.. Magerman calls that helicopter trip “extra-societal” and “outside the realm of normal behavior,” words that also fit what he believes is wrong with Mercer’s relationship to the president. Magerman thinks Mercer has bought special access to impose “extra-societal” views on the Trump administration.
.. “The ultra-wealthy of today differ from the ultra-wealthy in past eras in that they have, a lot of them, no stake in the infrastructure of society,” Magerman said. He’s seen that their wealth does not depend on the health and stability of the country. In fact, they get rich on volatility and instability.
.. Mercer is not a finance guy; he is a computer scientist. But his research developing speech translation programs through pattern recognition can apparently also be used to discover obscure patterns in the financial markets and make an enormous fortune
.. Instead of poring over prospectuses and profit and loss statements, they apply their sciences to the data that affect markets. It’s called quantitative analysis, and they themselves are known as “quants.”
.. Medallion has pumped out annualized returns of almost 80 per cent a year, before fees.” Even in a bad year, it churns out more than 20 per cent returns.
.. “The people I worked with were great scientists. I mean, we could have solved a lot of important and interesting problems if we’d worked on different things. Instead, we made hundreds of millions of dollars,
.. The problem that Renaissance Technologies faced trying to predict market behaviour is, he said, essentially the same problem that Cambridge Analytica faces in voter analysis and persuasion.
.. Data analysts are largely skeptical that Cambridge Analytica could have had a decisive impact on the 2016 U.S. election or the Brexit referendum, but Magerman brushes that off with a reminder that so-called experts were also skeptical that computer algorithms could predict financial markets.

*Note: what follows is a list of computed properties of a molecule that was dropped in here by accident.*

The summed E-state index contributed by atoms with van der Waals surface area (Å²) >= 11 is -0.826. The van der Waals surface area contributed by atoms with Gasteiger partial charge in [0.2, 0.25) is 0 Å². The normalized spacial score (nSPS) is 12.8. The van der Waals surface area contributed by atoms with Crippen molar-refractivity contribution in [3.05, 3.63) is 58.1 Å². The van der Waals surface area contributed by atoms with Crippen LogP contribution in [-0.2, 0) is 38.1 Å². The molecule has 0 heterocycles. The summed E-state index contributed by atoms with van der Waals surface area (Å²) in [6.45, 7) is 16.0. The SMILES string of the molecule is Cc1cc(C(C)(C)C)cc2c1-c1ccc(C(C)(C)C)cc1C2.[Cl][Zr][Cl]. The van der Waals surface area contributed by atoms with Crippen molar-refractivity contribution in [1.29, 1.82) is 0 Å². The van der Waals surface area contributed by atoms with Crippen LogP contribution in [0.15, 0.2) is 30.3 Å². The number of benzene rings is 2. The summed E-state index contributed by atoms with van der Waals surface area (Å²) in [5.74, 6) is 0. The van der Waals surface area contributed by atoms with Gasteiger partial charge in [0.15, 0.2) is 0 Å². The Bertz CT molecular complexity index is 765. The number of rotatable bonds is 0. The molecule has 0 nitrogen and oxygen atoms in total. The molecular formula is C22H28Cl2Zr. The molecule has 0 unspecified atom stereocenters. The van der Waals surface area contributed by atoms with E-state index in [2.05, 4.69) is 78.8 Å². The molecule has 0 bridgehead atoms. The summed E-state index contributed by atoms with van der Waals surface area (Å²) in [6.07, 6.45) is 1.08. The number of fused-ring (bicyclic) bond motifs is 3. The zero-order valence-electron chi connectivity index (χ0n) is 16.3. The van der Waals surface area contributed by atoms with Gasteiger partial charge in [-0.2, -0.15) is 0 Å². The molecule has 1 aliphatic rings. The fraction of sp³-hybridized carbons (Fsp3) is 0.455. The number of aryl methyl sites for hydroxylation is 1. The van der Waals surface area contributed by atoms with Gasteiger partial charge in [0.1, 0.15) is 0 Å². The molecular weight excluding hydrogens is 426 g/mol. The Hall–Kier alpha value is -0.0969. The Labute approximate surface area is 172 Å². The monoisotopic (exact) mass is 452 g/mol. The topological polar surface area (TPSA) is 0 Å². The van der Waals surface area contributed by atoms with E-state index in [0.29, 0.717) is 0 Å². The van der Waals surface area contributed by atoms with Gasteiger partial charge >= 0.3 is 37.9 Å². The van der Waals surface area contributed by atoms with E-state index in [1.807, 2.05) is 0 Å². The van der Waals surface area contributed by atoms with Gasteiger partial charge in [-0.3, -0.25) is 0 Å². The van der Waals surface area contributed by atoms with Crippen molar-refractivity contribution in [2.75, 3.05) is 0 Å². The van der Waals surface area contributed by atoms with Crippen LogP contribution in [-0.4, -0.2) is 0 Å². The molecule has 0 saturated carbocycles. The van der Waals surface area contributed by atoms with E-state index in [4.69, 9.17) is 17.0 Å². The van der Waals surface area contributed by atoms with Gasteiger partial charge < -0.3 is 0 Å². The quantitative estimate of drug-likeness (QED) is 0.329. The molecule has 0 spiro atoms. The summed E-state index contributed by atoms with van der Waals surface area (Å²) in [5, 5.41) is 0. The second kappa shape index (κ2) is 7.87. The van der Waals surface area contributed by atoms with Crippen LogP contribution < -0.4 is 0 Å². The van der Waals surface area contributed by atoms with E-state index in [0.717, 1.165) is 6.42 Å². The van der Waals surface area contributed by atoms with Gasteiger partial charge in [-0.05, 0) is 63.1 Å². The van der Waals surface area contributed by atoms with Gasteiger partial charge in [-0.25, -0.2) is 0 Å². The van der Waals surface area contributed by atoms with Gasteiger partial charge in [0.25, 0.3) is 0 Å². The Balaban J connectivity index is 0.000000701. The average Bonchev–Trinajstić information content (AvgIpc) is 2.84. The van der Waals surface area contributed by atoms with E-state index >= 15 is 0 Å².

.. , “Bob thinks the less government the better. He’s happy if people don’t trust the government. And if the president’s a bozo? He’s fine with that. He wants it all to fall down.”
.. They didn’t get rich by providing the goods, services and infrastructure that bring people into direct contact with their community and its interests — they got rich in financial markets, making money for the sake of it.
.. But the real shrinking of the role of government has been in Trump’s choice of cabinet members, whose aim seems to be to assail the policy goals of their departments.
- secretary of energy is someone who once campaigned to get rid of the Energy Department; the
- Secretary of Education has advocated against the public schools system; the
- Environmental Protection Agency director has a record of repeatedly suing the EPA; and the
- Attorney General has a reputation for opposing the expansion of civil rights.
Other departments are reportedly withering from neglect, as key positions are filled by unqualified people or not filled at all.
.. his daughter Rebekah was part of the transition team that helped Trump choose his cabinet.
.. Was it all worth it?
“It’s like, was having surgery worth it?” Magerman says. “I mean, it was necessary. There was a disease that I thought, like, maybe I had a scintilla of a cure for.”